Women’s Experiences of Dictatorship in the Gambia

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Since the Truth, Reconciliation, and Reparation Commission (TRRC) began public hearings in January 2019, Gambians have been transfixed by perpetrators’ confessions and shocked by the revelations of abuses committed during the former President Yahyah Jammeh’s 22-year rule. “We knew bad things happened,” one Gambian court official said, “but we didn’t know how bad.” At the direction of Jammeh, state security forces, shadowy paramilitary groups, and the president’s elite death squad, known as the “jungelers,” carried out arbitrary arrests, torture, forcible disappearances, extrajudicial executions, intimidation, and various forms of exploita- tion. Anyone who dared oppose Jammeh or criticize his government risked arrest, arbitrary detention, torture, forcible disappearance, and death. Gambians lived in a climate of fear where injustice and impunity prevailed.

However, an important part of the country’s narrative has not yet come to light or been publicly acknowledged: the experiences of women. Despite comprising over half the Gambia’s population, by the end of its ninth session the TRRC had only heard testimony from 27 women out of a total 143 witnesses and victims.

A combination of factors—fear, a lack of awareness of rights, a culture of intimidation against women, a culture of impunity that normalizes violations against women, and a patriarchal and religious society that gives little space to women in the public sphere—have converged to create a wall of shame and silence around violations against women, in particular sexual violence.

This report is an effort to break that silence and bring forward women’s voices to shed light on the violations they have suffered under Jammeh’s dictatorship and their enduring impact on their lives and those of their families.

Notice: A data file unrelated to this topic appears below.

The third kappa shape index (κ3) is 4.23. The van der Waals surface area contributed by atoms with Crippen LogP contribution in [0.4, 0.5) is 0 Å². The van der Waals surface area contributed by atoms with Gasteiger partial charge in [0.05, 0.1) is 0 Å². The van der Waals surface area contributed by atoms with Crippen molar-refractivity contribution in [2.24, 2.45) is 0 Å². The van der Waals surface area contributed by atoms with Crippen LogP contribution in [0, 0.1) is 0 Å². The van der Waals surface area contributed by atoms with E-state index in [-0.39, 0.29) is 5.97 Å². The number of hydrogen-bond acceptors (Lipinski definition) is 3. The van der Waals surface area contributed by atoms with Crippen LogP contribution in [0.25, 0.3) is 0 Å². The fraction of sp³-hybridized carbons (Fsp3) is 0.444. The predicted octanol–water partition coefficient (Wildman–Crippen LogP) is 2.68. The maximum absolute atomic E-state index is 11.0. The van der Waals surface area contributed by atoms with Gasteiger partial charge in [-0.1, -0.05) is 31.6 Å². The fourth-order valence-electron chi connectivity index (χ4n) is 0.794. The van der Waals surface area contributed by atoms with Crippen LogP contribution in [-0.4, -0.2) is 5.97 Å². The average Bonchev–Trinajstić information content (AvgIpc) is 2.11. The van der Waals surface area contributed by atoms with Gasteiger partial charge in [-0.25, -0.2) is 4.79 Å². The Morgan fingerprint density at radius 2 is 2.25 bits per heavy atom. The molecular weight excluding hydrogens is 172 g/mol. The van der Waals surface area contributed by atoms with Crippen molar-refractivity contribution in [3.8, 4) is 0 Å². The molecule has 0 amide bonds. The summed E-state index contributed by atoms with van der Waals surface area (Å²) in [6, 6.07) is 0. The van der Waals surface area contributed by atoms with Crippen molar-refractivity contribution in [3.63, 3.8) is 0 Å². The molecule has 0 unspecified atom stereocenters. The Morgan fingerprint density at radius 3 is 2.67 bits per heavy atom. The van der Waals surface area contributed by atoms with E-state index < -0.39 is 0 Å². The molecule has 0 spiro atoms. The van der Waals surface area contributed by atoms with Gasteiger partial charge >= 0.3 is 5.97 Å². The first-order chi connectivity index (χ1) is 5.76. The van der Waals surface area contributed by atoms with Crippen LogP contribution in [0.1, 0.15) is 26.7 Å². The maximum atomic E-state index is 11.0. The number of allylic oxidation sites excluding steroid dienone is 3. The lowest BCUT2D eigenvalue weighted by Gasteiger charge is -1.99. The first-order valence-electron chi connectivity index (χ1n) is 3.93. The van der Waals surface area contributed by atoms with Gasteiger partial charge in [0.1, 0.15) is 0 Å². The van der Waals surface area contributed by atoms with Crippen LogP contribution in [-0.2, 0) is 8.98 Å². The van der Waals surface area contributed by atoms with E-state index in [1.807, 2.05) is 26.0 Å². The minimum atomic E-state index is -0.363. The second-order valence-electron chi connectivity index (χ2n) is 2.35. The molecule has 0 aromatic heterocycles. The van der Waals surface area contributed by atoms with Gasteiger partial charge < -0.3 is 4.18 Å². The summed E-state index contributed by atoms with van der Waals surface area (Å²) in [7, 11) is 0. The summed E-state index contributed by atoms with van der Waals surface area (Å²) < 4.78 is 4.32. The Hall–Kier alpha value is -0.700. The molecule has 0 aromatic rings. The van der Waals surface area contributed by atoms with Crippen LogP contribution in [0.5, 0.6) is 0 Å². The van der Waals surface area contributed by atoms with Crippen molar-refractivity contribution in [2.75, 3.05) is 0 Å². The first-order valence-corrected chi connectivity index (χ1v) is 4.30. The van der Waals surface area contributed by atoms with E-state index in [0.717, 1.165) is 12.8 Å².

Working through local women’s groups and mothers’ clubs, ICTJ facilitated a series of consulta- tion workshops and talking circles where women could learn about the truth-seeking process and, once trust was built within the group, speak about their own experiences, their hopes for a new Gambia, and their recommendations for the TRRC. Underlying this approach is the “do no harm” principle and an effort to ensure that women who want to share their stories receive ongoing support and accompaniment. To that end, ICTJ emphasized to the women that their participation is purely voluntary. The choice not participate must be respected, and those who wish to participate have a right to decide how and under what conditions.

Following the TRRC’s public hearings on sexual and gender-based violence (SGBV) held in October 2019, this report presents the stories and viewpoints of women who are not comfort- able giving public testimony because of numerous risk factors, but who nevertheless insist that their experiences matter and must be acknowledged at the national level. Reflecting the general sentiment among the women consulted, one survivor emphasized, “our stories should be told to prevent the repetition of the violations that happened in the former government of Yahya Jammeh.”

This report also serves as a reminder to the TRRC to seek alternatives to the public hearing for- mat and to open new channels for women to safely and anonymously share their experiences, so that women’s perspectives can be fully integrated the country’s reckoning with its troubled past. Through the TRRC process, including its final report, reparations program, and recommenda- tions for necessary reforms, the Gambia is at a historical crossroads where it has the chance to break the cycle of violence against its citizens, women in particular, and build a culture of respect and dignity for all Gambians. Through this report, women join their voices to ask that these violations never happen again and to offer recommendations to improve the protection of women’s rights, facilitate acknowledgment and healing, and provide reparations for all women victims.